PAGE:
Top 10 Episodes: Star Trek: The Next Generation – Season 1
When people go on about how good “Star Trek: The Next Generation” was, you don’t ever hear much about the first season.
It’s understandable. The characters were still very raw, there was quite a bit of overacting, a little too many “hero” shots and some of the stories were downright dumb. Among the growing pains though, there was some good work being done.
Let’s go back in time to the 24th century (wait, what?) and countdown of the best episodes of Star Trek: The Next Generation Season 1.
It’s a story as old as time. An Android joins Starfleet and comes across his “home” planet where he was built. Android and crew beam down to a laboratory and discover another android, albeit disassembled. The crew reassembles the new android who turns out to be the evil twin brother of first android. Cue mistaken identities, evil plot and lone teenager who is the only member of the crew that can tell the difference between the “good” and “evil” androids.
Sure there are some cliché moments in “Datalore” but as a whole it’s an interesting episode, and it’s cool to see what Data would be like if he had emotions, as Lore possessed.
9. Lonely Among Us
At first glance, this episode isn’t really anything special.
The story is nothing spectacular nor are there any major action sequences. But, the bizarre lighting on the “lower decks”, Data’s introduction to Sherlock Holmes and the eerie atmosphere generated at times makes it a fun watch. The best scene by far is when Worf discovers the engineer slumped over his console; the music is pure science fiction. Worf also has some excellent lines early in the episode, and the reactions to Dr. Crusher while she is under the alien influence are funny as well.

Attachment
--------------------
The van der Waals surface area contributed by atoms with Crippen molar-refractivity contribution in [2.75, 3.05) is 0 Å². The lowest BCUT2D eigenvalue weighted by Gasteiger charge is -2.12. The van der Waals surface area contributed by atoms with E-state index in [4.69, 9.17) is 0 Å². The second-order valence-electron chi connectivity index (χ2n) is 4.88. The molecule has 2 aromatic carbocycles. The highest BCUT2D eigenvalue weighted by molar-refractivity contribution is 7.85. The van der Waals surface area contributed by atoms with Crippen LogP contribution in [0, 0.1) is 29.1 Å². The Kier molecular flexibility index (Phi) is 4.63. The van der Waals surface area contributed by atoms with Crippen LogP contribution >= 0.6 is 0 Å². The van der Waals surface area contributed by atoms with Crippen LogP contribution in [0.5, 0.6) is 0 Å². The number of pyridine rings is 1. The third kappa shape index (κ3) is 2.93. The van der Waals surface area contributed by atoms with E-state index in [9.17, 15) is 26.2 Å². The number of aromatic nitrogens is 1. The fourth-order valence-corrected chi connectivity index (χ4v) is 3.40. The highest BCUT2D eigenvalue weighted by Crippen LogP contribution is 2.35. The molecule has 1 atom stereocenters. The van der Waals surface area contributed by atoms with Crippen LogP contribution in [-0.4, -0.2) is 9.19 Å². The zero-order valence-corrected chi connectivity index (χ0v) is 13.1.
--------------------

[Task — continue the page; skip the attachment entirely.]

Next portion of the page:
8. Coming of Age
Two storylines are taking place in this episode, one involving Wesley Crusher taking an early Starfleet Academy entrance exam and the other having the crew of the Enterprise under investigation by Starfleet – with Captain Picard being the focus of the inquiries.
The interview scenes with Remmick and the crew are put together nicely, and his general smugness is well portrayed. (“Smugness is NOT a good quality.” – whoops. Quoting a different show entirely.) Admiral Quinn brings up a growing concern to Captain Picard near the end of the episode and it’s a thread the series will pick up later this season in “Conspiracy”.
Not a bad episode, even with Tasha Yar’s glaring PSA to young Wesley about why drugs are bad and the effects they can have on someone. “The More you Know!”